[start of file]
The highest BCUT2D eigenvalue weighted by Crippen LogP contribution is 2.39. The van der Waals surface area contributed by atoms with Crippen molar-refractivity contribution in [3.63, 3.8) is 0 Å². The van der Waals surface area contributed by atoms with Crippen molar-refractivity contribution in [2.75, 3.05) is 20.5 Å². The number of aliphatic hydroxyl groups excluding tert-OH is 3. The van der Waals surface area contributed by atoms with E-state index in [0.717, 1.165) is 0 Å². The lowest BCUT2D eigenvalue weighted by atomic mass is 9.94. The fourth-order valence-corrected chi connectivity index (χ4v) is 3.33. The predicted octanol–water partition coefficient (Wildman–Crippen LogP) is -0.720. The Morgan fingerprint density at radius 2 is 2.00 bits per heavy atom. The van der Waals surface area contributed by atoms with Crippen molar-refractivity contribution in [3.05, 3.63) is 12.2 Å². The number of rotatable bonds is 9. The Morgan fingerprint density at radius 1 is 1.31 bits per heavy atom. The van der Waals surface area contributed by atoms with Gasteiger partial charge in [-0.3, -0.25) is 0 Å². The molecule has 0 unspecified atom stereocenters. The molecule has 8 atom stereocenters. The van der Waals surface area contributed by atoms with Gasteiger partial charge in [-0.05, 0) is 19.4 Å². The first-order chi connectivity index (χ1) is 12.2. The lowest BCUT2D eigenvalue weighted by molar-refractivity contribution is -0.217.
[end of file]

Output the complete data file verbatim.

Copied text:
The highest BCUT2D eigenvalue weighted by Crippen LogP contribution is 2.39. The van der Waals surface area contributed by atoms with Crippen molar-refractivity contribution in [3.63, 3.8) is 0 Å². The van der Waals surface area contributed by atoms with Crippen molar-refractivity contribution in [2.75, 3.05) is 20.5 Å². The number of aliphatic hydroxyl groups excluding tert-OH is 3. The van der Waals surface area contributed by atoms with E-state index in [0.717, 1.165) is 0 Å². The lowest BCUT2D eigenvalue weighted by atomic mass is 9.94. The fourth-order valence-corrected chi connectivity index (χ4v) is 3.33. The predicted octanol–water partition coefficient (Wildman–Crippen LogP) is -0.720. The Morgan fingerprint density at radius 2 is 2.00 bits per heavy atom. The van der Waals surface area contributed by atoms with Crippen molar-refractivity contribution in [3.05, 3.63) is 12.2 Å². The number of rotatable bonds is 9. The Morgan fingerprint density at radius 1 is 1.31 bits per heavy atom. The van der Waals surface area contributed by atoms with Gasteiger partial charge in [-0.3, -0.25) is 0 Å². The molecule has 0 unspecified atom stereocenters. The molecule has 8 atom stereocenters. The van der Waals surface area contributed by atoms with Gasteiger partial charge in [-0.05, 0) is 19.4 Å². The first-order chi connectivity index (χ1) is 12.2. The lowest BCUT2D eigenvalue weighted by molar-refractivity contribution is -0.217.